West Chester Hospital

7700 University Drive, West Chester, OH 45069 | 513-298-3000

Barrett’s Esophagus

What is Barrett’s esophagus?

Barrett’s esophagus is a pre-cancerous condition affecting the lining of the esophagus, the swallowing tube that carries foods and liquids from the mouth to the stomach. Barrett’s esophagus is estimated to affect about 3.3 million adults in the United States. (1,2)

How does Barrett’s esophagus develop?

Gastroesophageal reflux disease (GERD) is a disorder in which stomach acid and enzymes cause injury to the esophageal lining, producing symptoms such as heartburn, regurgitation, and chest pain. In some patients with GERD, the normal esophagus cells are damaged. Over time, this damage can result in inflammation and genetic changes that cause the cells to become altered. The tissue takes on a different appearance and microscopically is no longer esophageal tissue, but rather becomes intestinal tissue. This is called “intestinal metaplasia” or Barrett’s esophagus. If a patient has GERD symptoms more than 3 times per week, they should consult their physician. It is estimated that 13% of the people who have chronic acid reflux also have Barrett’s esophagus. (3)

How is Barrett’s esophagus diagnosed?

A diagnosis of Barrett’s esophagus requires that the patient undergo an upper endoscopy procedure by their physician, typically a gastroenterologist or surgical endoscopist. Endoscopy is a non-surgical procedure and is performed using conscious sedation. Barrett’s esophagus tissue appears as a different color on examination, which directs a biopsy of the tissue for pathology evaluation. A finding of intestinal cells in the esophagus (intestinal metaplasia) confirms a Barrett’s esophagus diagnosis.

What are the different types of Barrett’s esophagus?

There are different types or “grades” of Barrett’s esophagus, according to biopsy and microscopic findings. These “grades” include:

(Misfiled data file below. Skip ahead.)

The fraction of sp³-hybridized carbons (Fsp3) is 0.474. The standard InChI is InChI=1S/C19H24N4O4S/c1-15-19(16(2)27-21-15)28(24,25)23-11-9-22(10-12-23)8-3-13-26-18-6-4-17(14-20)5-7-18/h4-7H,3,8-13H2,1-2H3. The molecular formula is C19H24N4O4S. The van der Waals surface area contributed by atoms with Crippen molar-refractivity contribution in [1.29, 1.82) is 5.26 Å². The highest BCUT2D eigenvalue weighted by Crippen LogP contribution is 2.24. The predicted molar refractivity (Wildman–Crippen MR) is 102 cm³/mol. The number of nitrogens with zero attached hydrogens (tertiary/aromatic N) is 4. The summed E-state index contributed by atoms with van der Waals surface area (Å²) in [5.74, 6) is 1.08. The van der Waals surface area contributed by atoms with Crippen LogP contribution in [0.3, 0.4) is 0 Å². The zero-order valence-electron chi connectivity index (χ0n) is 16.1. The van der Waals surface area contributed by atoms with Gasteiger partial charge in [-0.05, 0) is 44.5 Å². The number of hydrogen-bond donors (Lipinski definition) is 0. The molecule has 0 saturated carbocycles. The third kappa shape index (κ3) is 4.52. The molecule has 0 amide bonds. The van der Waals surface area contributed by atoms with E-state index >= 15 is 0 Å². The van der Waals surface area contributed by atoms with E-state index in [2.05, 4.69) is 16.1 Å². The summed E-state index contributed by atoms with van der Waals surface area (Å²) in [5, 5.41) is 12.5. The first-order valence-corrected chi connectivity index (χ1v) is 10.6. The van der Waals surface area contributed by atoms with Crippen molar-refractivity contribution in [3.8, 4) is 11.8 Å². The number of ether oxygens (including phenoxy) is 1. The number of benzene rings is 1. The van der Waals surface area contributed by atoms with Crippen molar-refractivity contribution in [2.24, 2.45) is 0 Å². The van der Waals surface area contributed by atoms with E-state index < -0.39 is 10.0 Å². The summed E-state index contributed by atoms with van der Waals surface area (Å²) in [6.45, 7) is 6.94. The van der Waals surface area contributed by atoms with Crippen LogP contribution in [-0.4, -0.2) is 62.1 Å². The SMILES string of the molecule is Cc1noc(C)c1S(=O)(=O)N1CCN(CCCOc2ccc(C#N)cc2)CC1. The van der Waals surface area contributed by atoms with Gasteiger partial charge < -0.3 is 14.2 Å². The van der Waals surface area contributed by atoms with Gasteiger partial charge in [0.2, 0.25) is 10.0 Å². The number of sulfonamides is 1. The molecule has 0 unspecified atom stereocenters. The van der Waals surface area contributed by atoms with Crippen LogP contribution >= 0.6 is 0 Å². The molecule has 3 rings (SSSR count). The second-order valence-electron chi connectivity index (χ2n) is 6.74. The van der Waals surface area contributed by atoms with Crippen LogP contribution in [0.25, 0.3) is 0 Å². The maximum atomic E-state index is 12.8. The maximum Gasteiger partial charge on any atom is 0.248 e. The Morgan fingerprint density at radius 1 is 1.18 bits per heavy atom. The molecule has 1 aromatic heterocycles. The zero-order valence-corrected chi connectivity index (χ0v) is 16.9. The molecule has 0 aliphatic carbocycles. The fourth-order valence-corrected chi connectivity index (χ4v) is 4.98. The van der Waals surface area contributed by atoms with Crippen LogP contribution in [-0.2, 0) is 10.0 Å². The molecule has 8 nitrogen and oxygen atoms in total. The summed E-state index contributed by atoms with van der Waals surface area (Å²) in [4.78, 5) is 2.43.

• intestinal metaplasia (IM) without dysplasia,
  • IM with low-grade dysplasia
  • IM with high-grade dysplasia

“Dysplasia” refers to inherent abnormalities of a tissue or cell that make it more cancer-like and disorganized. While the presence of dysplasia may raise the risk of cancer, it is not considered cancer. (4-6) Ultimately, higher grades of dysplasia may be considered cancer if there are signs of tissue invasion.

What are the risks to the patient who has Barrett’s esophagus?

Barrett’s esophagus increases the risk for a patient to develop esophageal adenocarcinoma (a specific type of cancer.) While all grades of Barrett’s esophagus place the patient at this higher risk, low-grade and high-grade dysplasia are the highest risk sub-types. (6)

How is Barrett’s esophagus managed?

Joint recommendations from medical societies recommend that a patient with Barrett’s esophagus should undergo an upper endoscopy procedure with biopsies on a regular basis for the remainder of their lifetime. The frequency of endoscopy is determined by the grade of Barrett’s esophagus. A patient with IM without dysplasia will undergo surveillance endoscopy approximately every 3 years. The frequency for a patient with low-grade dysplasia is much higher (every 6-12 months) due to the increased risk for cancer development. A patient with IM with high-grade dysplasia may undergo surveillance endoscopy every 3 months, or be referred for more definitive therapy immediately. (7)

In addition to surveillance endoscopy approaches for Barrett’s esophagus, there are treatment options that include endoscopic and surgical therapy to eliminate the Barrett’s tissue completely. Patients should consult with their physician to determine what the optimal approach is for their particular disease state.

What is the treatment option using the endoscopic radiofrequency ablation technology?

“Ablation” is a technique where tissue is heated until it is no longer viable or alive. Physicians have used various forms of ablation for nearly a century to treat a number of cancerous and precancerous conditions, as well as to control bleeding. Endoscopic radiofrequency ablation technology is a very specific type of ablation, in which heat energy is delivered in a precise and highly-controlled manner.